Update: on 3 March the Government announced it will soon be consulting on changes to the ETS, in response to concerns about carbon farming, that could affect future exotic planting – we’ll keep farmers updated on this.
Beef + Lamb New Zealand’s environmental policy analyst Madeline Hall says significant areas of ETS-eligible vegetation sit on farms across the country and through the ETS, these could be generating significant returns for the landowners.
“This is not just about pine trees; the ETS incorporates a range of eligible trees and vegetation. This includes trees that have been planted for soil conservation, shelter, riparian management and biodiversity support.”
Trees like Kanuka and Manuka can generate around $700-$900/ha under the ETS (based on current carbon prices), while the area can still be grazed. So long as the tree covered areas can achieve 30% canopy cover, have an average width of 30m, are at least 1ha in size, and ‘established’ after 1990, the area could be eligible for entry into the ETS.
“This means you can have some gaps between plantings and still qualify.”
Plantings can be mixed species and even shade plantings over streams can generate a significant income provided they meet the forest land definition.
Ms Hall says if just 10 per cent of the estimated 2.8 million hectares of indigenous vegetation sitting on sheep and beef farms was registered in the ETS by the end of 2022, landowners could claim credits for the past five years of carbon sequestration. These credits could be worth $958 million dollars, based on a carbon unit price of NZD $72.
She says the Mandatory Emissions Return Period ends in 2022, so it is important farmers begin the ETS registration process as soon as possible to qualify. They can then claim back to the start of the return period which was 2018.
Another incentive to register before the end of 2022 is a change in how carbon stocks are measured. Up until the end of this year, landowners have a choice between two accounting options (averaging and stock change), in 2023, this shifts to a solely averaging system.
Ms Hall says the registration process can take between six and nine months, so time is of the essence to allow farmers to capture the benefits.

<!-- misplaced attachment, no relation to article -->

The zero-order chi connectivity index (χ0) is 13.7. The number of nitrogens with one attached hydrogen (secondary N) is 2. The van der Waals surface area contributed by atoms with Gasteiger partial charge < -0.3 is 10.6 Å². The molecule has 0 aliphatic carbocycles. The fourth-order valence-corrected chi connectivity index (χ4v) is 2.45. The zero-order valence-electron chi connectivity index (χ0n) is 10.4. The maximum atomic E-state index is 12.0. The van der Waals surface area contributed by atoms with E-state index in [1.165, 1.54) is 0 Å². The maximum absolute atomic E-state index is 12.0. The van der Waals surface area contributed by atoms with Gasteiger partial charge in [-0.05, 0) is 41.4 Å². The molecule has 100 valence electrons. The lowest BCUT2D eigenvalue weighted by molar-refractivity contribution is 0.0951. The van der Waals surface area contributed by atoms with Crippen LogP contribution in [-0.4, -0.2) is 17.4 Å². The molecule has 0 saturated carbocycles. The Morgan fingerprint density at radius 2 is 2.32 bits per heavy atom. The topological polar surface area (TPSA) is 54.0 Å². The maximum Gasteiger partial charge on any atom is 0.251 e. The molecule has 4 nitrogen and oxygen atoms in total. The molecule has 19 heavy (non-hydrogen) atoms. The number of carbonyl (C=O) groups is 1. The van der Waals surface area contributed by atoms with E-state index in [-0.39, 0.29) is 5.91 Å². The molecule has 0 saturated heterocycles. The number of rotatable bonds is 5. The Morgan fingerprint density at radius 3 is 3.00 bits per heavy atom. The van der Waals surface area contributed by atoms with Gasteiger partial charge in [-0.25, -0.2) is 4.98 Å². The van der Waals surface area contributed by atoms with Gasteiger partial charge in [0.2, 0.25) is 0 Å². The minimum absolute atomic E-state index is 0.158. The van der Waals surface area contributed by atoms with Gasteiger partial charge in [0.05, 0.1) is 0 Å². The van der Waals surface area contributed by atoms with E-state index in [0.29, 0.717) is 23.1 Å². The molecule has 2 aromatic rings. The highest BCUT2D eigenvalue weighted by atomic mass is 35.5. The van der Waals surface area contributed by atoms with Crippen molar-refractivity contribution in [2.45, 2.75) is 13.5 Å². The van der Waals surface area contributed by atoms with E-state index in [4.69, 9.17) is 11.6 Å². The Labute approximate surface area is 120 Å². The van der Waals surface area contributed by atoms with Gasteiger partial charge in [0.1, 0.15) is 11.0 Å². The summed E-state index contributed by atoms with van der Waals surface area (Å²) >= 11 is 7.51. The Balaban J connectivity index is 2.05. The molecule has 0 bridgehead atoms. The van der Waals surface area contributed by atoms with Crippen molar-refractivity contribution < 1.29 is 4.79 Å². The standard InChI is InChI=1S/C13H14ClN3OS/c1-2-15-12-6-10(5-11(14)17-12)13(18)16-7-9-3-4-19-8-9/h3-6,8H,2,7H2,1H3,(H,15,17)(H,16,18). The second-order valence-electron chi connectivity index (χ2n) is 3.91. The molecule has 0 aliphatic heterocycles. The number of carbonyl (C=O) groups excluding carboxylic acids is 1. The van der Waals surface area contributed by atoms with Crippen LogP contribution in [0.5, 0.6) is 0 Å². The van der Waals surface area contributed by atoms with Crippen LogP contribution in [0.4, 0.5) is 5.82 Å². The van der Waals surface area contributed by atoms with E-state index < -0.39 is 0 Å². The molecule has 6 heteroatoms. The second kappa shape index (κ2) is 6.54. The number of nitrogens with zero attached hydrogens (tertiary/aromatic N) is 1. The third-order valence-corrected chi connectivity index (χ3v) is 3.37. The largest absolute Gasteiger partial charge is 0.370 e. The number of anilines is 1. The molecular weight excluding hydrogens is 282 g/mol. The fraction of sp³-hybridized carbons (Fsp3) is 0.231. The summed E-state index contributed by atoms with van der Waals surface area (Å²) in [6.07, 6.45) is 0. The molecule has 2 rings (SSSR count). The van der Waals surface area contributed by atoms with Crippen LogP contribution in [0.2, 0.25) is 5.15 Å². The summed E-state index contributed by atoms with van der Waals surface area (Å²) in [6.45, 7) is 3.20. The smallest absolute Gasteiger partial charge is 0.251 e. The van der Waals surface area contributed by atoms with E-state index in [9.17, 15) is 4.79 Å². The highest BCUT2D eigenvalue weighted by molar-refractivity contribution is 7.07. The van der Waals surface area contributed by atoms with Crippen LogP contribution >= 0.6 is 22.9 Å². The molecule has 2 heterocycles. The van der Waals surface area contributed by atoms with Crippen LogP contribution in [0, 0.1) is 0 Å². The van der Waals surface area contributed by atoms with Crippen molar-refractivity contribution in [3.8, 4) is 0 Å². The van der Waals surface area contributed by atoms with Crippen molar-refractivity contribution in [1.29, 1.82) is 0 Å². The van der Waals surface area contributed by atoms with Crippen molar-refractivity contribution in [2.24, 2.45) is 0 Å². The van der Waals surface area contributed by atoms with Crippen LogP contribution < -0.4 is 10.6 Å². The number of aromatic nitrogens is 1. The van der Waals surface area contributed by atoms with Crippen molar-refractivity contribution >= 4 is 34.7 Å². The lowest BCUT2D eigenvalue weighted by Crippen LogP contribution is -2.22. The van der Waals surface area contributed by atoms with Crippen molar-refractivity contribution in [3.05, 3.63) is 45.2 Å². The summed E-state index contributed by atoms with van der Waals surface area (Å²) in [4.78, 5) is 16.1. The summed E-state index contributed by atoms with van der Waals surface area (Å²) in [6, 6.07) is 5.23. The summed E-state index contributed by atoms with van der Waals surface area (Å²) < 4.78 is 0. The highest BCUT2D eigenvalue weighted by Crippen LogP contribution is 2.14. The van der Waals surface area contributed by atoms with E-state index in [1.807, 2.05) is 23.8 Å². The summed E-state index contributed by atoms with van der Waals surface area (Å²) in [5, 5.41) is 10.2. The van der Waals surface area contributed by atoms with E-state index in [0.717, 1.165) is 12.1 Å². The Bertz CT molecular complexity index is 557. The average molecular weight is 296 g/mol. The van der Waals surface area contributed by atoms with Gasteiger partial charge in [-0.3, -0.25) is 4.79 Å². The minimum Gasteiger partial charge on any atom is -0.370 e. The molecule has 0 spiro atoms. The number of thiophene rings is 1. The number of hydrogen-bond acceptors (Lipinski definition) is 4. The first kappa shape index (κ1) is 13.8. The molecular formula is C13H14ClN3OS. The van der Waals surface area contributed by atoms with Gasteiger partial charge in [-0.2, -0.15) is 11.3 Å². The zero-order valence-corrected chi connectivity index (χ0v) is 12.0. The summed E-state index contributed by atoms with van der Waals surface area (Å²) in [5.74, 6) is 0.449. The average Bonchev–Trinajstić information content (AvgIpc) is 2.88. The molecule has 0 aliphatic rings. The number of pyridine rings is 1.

“As an organisation, B+LNZ would like to see farmers using the ETS to better integrate their new and existing plantings within the farming landscape and business.”
Farmers can register their forests online by going to the MPI website, but Ms Hall says it is important to ensure that all of the required pieces of information are complete and adequate before submitting them.
She says under He Waka Eke Noa’s proposed agricultural emissions pricing frameworks, more vegetation types could be recognized than under the ETS, but these might not necessarily generate the same rewards as the ETS.
“Depending on which option is landed on, farmers would be receiving a discount based on their eligible vegetation or be able to enter into a contract to receive a reward for their sequestration.”
Ms Hall says although a farmer could participate in both the ETS and the He Waka Eke Noa proposals, it is not intended that the same piece of vegetation can be included in both. In other words, there can be no double-dipping for the same area.
“Both the He Waka Eke Noa and ETS schemes would likely have some liabilities associated with exiting the scheme, we’re hoping that the process to enter vegetation in He Waka Eke Noa will be an easier process.”
Find out more
- Landowners interested in finding out more should visit the Ministry for Primary Industries' website.
- Farmers interested in learning more about the agricultural emissions pricing proposals in He Waka Eke Noa can see the information about the consultation on our website and submit their views as part of the ongoing engagement using the online feedback form.